From Wikipedia, the free encyclopedia.
A native of Padua on the Po River in northern Italy, Titus Livius (around 59 BC - AD 17), in English known as Livy, wrote a monumental history of Rome from its founding in 753 BC. The book's title, Ab Urbe Condita ("From the Founding of the City"), makes Livy's ambition clear, but not his method. He writes in a mixture of annual chronology and narrative - often having to interrupt a story to announce the elections of new Consuls at Rome. Livy's task was made the more difficult because of a lack of historical data prior to the sacking of Rome in 390 BC by the Gauls.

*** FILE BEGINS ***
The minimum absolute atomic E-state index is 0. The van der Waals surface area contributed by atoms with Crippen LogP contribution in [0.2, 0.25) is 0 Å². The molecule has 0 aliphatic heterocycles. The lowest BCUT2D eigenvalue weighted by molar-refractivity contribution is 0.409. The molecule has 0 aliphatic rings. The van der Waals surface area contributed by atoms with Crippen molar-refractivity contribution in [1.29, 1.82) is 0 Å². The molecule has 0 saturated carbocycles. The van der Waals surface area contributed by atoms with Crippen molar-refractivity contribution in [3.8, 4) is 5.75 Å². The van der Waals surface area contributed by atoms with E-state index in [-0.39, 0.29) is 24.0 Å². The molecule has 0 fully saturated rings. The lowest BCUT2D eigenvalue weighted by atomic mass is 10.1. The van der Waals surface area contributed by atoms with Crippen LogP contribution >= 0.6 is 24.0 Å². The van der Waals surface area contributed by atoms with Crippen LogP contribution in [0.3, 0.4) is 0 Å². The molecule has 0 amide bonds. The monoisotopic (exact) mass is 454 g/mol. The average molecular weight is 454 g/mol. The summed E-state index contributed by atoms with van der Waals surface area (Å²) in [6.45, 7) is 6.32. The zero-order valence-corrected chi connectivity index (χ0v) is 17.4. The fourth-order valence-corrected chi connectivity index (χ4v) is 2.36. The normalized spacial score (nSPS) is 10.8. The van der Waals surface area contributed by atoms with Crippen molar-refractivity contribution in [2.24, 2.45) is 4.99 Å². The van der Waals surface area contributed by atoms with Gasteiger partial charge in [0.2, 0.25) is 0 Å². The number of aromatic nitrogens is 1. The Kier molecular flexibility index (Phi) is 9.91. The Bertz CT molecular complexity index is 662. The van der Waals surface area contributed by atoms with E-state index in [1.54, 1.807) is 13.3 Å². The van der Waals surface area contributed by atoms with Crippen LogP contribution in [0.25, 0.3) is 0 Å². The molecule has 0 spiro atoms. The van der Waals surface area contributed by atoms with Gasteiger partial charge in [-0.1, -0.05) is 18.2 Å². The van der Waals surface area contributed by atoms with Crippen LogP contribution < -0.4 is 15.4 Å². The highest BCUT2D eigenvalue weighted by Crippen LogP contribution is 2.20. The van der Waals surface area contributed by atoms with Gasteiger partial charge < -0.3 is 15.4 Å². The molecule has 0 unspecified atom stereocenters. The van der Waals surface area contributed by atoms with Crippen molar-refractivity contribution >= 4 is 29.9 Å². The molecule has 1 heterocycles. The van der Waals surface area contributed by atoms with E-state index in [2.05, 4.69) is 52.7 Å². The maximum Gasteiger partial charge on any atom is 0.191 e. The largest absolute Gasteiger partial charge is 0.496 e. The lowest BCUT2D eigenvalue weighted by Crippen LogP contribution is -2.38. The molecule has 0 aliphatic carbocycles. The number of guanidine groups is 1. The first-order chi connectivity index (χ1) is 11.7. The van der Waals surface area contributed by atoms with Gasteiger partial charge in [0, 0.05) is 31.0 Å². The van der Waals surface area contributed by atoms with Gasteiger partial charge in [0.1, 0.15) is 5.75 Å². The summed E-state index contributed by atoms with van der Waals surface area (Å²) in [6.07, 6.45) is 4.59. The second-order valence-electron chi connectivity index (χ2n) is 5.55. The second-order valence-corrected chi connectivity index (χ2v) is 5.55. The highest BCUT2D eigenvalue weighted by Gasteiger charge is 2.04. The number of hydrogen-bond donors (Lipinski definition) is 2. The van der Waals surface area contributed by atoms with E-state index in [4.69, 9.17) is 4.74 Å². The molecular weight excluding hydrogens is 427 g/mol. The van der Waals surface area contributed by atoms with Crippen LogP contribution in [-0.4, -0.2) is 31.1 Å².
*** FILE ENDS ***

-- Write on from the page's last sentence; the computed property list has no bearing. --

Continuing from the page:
Livy wrote the majority of his works under Augustus, but is often identified with an attachment to the Roman Republic and a desire for its restoration. Since we lack the later books discussing the end of the Republic and the rise of Augustus, this is a moot point. Certainly Livy questioned some of the values of the new regime but it is likely that his position was more complex than a simple 'republic/empire' preference.